Take the 2-minute tour ×
Stack Overflow is a question and answer site for professional and enthusiast programmers. It's 100% free, no registration required.

Hi I could resolve this problem just now but assuming others might have the same problem, I post the "solution" here anyway. When building a project in XCode using "Build and Debug" and then running it the iPhone simulator would exit without printing an error message to the console. Like for example I would access an invalid pointer and it would just terminate without printing Program received signal: “EXC_BAD_ACCESS”.

I used to use SDK 2.X and never experienced this and now I switched to 3.2 and this bug totally sucks. Anyway. The "solution", if you want to call it that, is to set a breakpoint on the line where you access your invalid pointer, open the debugger, step over it and in the next cycle step into it. After that press continue and then close the debugger and simulator. Then running the project using the "Build and Debug" button on the "Debugger Console" was fixed, i.e. when the simulator crashes it now prints "EXC_BAD_ACCESS" just like it used to in SDK 2.X.

share|improve this question
    
Actually, this is a question: maybe someone can explain to me why this was happening –  Matt N. May 14 '10 at 8:58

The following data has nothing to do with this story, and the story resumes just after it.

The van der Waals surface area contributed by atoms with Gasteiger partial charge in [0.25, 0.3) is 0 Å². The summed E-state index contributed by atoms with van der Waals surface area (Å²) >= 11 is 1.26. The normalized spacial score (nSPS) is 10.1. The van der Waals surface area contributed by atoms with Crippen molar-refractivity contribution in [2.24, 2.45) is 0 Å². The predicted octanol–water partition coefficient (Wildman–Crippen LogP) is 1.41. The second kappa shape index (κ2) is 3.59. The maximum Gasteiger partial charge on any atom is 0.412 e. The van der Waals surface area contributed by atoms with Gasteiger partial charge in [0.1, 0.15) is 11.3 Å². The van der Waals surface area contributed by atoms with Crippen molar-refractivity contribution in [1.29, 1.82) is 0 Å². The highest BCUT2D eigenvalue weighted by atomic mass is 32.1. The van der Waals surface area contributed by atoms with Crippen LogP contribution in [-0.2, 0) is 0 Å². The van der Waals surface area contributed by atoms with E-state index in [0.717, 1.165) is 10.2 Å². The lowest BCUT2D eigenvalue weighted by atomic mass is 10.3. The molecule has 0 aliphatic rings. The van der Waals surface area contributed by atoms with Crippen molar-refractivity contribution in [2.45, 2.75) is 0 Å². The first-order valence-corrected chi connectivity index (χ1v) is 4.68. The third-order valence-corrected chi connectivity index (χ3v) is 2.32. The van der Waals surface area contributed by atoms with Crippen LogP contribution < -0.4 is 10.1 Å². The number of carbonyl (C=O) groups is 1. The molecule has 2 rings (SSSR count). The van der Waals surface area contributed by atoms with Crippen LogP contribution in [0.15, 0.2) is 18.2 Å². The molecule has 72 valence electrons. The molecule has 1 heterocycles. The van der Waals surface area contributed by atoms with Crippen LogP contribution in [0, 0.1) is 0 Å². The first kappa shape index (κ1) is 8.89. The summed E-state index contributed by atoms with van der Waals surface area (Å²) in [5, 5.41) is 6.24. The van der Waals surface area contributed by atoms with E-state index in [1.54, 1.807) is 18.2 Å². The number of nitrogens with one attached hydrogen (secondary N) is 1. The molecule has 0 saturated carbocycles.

1  
Can you explain what your question is, exactly? This reads like you are posting an answer to some question, but I'm not sure what the question is. –  Alex Reynolds May 14 '10 at 9:03

1 Answer 1

up vote 1 down vote accepted

Xcode will "normally" continue on an untrapped exception and display the appropriate message in the Debugger Console. However, if you have set "Run->Stop on Objective-C Exceptions" it will first pause in gdb before displaying the message. I would imagine that you may have set this breakpoint at some time - there are a few related breakpoints you can set in .gdbinit that will have a similar effect.

share|improve this answer
    
Hi Thank you, but this is not what was causing it. I have tried running it with and without "Stop on Objective-C Exceptions" and in both cases it now prints "EXC_BAD_ACCESS" nicely! So the question remains: why would it not do it after a fresh install of SDK 3.2? Why did I have to play with breakpoints in order to make it print messages? This sounds like a bug to me but I'm probably missing something! Many thanks for your help! Cheers, Matt –  Matt N. Apr 12 '11 at 15:32

Your Answer

 
discard

By posting your answer, you agree to the privacy policy and terms of service.

Not the answer you're looking for? Browse other questions tagged or ask your own question.